Feb 11

Discovery Docks to ISS

Source: NASA

Space shuttle Discovery docked to ISS.
Image credit: NASA TV.

Space shuttle Discovery docked to the International Space Station at 2:14 p.m. EST Saturday with its cargo of a new station module, equipment and supplies for the orbiting laboratory.

After a delay to let the relative motion between the two spacecraft, with a combined mass of 1.2 million pounds, dampen out, hatches separating crews were opened at 4:16 p.m. Shuttle astronauts, Commander Steve Lindsey, Pilot Eric Boe and Mission Specialists Alvin Drew, Steve Bowen, Michael Barratt and Nicole Stott moved into the station. (read more)

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Feb 11

NASA'S Shuttle Discovery heads to Space Station on its final mission

Source: NASA Release 11-054

Image credit: NASA/Kenny Allen and Mike Gayle


The final flight of space shuttle Discovery lifted off from NASA's Kennedy Space Center at 20h53  (UTC) of Thursday to deliver a new module and critical supplies to the International Space Station.

The STS-133 mission is delivering the Permanent Multipurpose Module (PMM), a facility created from the Multi-Purpose Logistics Module named Leonardo. The module can support microgravity experiments in areas such as fluid physics, materials science, biology and biotechnology. Inside the PMM is Robonaut 2, a dextrous robot that will become a permanent resident of the station. Discovery also is carrying critical spare components to the space station and the Express Logistics Carrier 4, an external platform that holds large equipment.

The shuttle crew is scheduled to dock to the station at 18h16 (UTC) today. The mission's two spacewalks will focus on outfitting the station and storing spare components outside the complex.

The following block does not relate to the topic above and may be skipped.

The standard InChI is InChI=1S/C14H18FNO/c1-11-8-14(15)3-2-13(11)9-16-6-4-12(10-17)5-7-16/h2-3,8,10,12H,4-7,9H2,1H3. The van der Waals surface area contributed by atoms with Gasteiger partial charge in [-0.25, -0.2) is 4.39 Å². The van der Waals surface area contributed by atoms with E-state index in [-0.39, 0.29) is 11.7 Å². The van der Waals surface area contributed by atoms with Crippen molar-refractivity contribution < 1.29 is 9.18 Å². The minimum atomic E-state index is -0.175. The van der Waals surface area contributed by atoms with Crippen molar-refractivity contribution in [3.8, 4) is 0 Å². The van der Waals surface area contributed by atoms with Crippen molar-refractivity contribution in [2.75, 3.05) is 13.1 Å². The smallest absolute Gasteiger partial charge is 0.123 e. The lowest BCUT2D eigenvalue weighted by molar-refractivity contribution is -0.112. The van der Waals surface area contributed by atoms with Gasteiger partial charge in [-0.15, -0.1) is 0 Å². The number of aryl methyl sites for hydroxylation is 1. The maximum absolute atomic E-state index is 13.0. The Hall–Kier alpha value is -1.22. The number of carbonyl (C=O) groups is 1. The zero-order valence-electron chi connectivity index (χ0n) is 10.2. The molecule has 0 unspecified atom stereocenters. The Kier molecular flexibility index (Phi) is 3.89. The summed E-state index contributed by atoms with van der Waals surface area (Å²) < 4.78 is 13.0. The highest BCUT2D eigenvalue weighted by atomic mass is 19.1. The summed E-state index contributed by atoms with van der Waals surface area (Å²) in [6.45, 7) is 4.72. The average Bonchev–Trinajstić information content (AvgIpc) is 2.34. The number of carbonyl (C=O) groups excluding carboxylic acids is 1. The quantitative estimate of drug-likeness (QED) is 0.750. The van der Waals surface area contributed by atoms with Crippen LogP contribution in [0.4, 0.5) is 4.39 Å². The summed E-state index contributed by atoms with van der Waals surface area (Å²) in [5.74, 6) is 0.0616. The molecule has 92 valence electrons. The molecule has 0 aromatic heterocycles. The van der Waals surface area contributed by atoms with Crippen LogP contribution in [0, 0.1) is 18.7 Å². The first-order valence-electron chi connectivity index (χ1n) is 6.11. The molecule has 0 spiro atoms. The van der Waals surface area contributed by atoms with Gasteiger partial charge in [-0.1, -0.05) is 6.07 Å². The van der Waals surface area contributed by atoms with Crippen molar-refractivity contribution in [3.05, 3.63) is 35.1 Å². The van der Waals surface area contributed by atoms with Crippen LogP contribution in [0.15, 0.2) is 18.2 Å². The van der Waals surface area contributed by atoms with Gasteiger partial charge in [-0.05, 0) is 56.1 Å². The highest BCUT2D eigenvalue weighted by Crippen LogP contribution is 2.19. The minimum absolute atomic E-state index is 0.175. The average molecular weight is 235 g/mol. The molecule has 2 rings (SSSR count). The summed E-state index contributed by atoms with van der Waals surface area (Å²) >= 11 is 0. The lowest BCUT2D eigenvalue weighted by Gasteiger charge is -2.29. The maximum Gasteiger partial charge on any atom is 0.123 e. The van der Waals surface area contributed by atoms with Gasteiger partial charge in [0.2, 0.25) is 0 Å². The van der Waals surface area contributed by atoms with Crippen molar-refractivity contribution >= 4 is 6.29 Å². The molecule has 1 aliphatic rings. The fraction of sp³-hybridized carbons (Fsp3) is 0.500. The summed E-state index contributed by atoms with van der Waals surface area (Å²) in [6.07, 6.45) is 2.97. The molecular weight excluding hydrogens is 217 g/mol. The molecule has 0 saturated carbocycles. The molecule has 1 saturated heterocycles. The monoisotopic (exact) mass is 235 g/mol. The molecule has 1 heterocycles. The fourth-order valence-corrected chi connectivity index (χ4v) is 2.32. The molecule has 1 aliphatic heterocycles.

After completing the 11-day flight, the shuttle's first landing opportunity at Kennedy is scheduled for 12:44 p.m. on Monday, March 7. STS-133 is the 133rd shuttle flight, the 39th flight for Discovery and the 35th shuttle mission dedicated to station assembly and maintenance. (read source)

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Feb 11

SDO captures huge prominence of the Sun

Credit: NASA/SDO

When a rather large M 3.6 class flare occurred near the edge of the Sun on Feb. 24, 2011, it blew out a gorgeous, waving mass of erupting plasma that swirled and twisted for 90 minutes. NASA’s Solar Dynamics Observatory captured the event in extreme ultraviolet light. Because SDO images are high definition, the team was able to zoom in on the flare and still see exquisite details. And using a cadence of a frame taken every 24 seconds, the sense of motion is, by all appearances, seamless.(download the video)

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Feb 11

Second stage of the Worldwide “Star Challenge” Astro Relay has been launched

Source: Star Challenge

In early February, the second phase of the Worldwide “Star Challenge” Astro Relay began. This event is dedicated to the 50th anniversary of the first manned flight into space by cosmonaut Yuri Gagarin.